And as for the child abuse issue, as columnist and common-sense businessman James Moss-Solomon observed in the Sunday Observer today, “The poor of this country are no more intentionally depraved than the animals on television that must find ways to survive even as their natural habitat is shrinking.” It’s all a part of the general desperation that afflicts large proportions of the country’s population – including the Prime Minister’s own constituency: Majesty Gardens, for example, which was prominently featured in recent television reports. One could not find a less appropriate name for that place.
Meanwhile, in the Land of Bling it seems anything goes (see link below). Everywhere one looks there are models strutting and posing for Caribbean Fashion Week. Last week I asked where the actual economic value was in this “fashion industry.” How much is it worth – how many jobs in Jamaica does it create? I would love to know…
And last night, our very own sprint champion crashed his car again – just around daybreak in Kingston’s Half Way Tree – just a little fender bender, returning from a “popular party.” He is “at home sleeping” now, his publicist says. The inexorable build-up to the London Olympics seems to go on for ever; surely the athletes’ jewelry boxes must be full of diamonds by now?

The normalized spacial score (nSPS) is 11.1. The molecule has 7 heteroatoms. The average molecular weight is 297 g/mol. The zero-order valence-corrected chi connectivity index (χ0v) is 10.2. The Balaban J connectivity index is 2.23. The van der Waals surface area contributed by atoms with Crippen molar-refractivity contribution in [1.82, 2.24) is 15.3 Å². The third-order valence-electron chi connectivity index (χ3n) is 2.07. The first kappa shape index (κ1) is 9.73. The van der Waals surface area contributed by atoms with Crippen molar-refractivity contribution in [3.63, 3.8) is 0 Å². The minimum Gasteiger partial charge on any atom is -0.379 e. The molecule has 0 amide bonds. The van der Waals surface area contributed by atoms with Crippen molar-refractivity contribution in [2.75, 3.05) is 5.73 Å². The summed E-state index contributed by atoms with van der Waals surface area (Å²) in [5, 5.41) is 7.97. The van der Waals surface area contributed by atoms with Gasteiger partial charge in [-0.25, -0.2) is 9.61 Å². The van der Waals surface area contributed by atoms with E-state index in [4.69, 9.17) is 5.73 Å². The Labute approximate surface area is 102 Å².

But several bouquets are waiting to be handed out… Perhaps the Reggae Boyz would prefer something more macho, but congratulations to Theodore Whitmore and the Jamaican football team for their win in the first game of their qualifying campaign for the next World Cup. Pity you had to let in the Guatemalan goal in extra time, though. But 2-1 is, indeed, a respectable score.
Well now! Ms. Janet Silvera of the Gleaner, always the epitome of Jamaican warmth and hospitality, is the first Jamaican to win the Marcia Vickery-Wallace Memorial Award for excellence in travel tourism.
Talking of Montego Bay (Ms. Silvera’s neck of the woods) I was pleased to learn that its Free Zone is set for a a 50,000 square foot expansion - “bursting at the seams” as my favorite Government Minister Phillip Paulwell put it – and that LIME is to give up the telecoms monopoly in the Zone. LIME Chairman Chris Dehring noted, “This partnership with the Government for the development of the ICT and telecoms services signals our total embrace of competition in the sector.” That is good; and I hope for the sake of competition in Jamaica on the whole that LIME does not suffer further great losses as it competes with Digicel. Excellent work Minister Paulwell too, on moving forward with net billing and awarding licenses to those who wish to sell their excess electricity back to the grid. Woot woot!